Post a sheet of newsprint. Ask: “What are some of the factors that cause people to bully other people?” Record the group’s responses. Be sure to include the fact that many, if not most, bullies have been bullied by other people at some point in their lives.

Invite the group to consider the list of reasons people are bullies. Discuss:
          None of the reasons make it OK to bully others. Does knowing what is going on under the surface make it easier to see bullies not as evil creatures, but as children of God who are broken and hurting?
          How does knowing the reason for bullying change your response to bullies?
          How many of the causes of bullying have happened in your lives? Could they lead you into becoming a bully?

Over the past five years, the high school where I teach has conducted student surveys on a variety of issues. More than fifty percent of the high school students report that bullying is a problem. Fewer than fifteen percent of the teachers have noticed incidents of bullying. So the question is: Why the difference? Are kids sneaky about the way they bully? Does bullying typically occur when adults aren’t watching? Or are we so desensitized to emotional and verbal bullying that we don’t notice it when it’s right in front of our faces?

We should also learn from the Joseph narrative that the bullying continues. Jacob and Joseph demoralized the brothers. The brothers sold Joseph and broke Jacob’s heart. Years later, Joseph was in power and made the brothers jump through several hoops, even framing the youngest brother for theft—were his actions perhaps a little more bullying?

Truthfully, most of us don’t fit neatly into one category or the other. We’ve felt bullied at times. We’ve also been the bullies. We don’t typically think of ourselves as bullies until we’re called out on it.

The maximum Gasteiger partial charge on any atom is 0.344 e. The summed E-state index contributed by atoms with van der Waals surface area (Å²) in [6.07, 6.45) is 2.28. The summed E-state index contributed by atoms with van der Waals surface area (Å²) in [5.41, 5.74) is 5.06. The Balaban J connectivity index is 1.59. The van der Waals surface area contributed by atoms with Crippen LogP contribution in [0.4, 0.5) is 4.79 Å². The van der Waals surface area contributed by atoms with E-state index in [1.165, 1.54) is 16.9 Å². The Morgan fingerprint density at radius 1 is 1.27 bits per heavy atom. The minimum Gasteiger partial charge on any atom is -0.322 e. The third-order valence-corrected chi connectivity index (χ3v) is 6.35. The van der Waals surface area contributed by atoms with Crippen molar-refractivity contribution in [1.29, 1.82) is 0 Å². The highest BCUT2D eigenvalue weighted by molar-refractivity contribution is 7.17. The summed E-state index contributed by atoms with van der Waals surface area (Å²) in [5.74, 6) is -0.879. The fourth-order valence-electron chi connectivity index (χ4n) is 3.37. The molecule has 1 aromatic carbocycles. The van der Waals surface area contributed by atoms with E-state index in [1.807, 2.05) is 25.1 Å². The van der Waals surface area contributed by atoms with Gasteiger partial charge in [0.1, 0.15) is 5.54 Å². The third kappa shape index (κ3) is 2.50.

SHARING IN PRAYER

Bring group members together. Close the session with this prayer:

“God, we know that you love all of us, both bullies and those who are bullied. We also know that you don’t want us to bully one another. Help us to treat one another with the respect and dignity that you deserve, recognizing that whatever we do to “the least of these,” we do to you. Help us to forgive those who do not treat us well and to be a shining light in a dark culture. We love you. Thank you for all you do for us, in Jesus’ name. Amen.”

 

TAKING IT FURTHER

  • Invite group members to make a list of people they have been mean to at some point in their lives, whether or not they were provoked. Encourage them to pray for the people on their list every morning and evening for the next week. If after doing so, they feel moved to make amends, ask them to talk with you at the next session to determine the best course of action.
  • Move to Stand” is one of a number of regional anti-bullying campaigns that mobilize young people to learn more about not only how to resist bullying but also how to become active peacemakers. Consider plugging into a local or regional effort, or invite group members to start their own.
—from devozine In the Habit (May/June 2013). Copyright © 2013 by The Upper Room®. All rights reserved.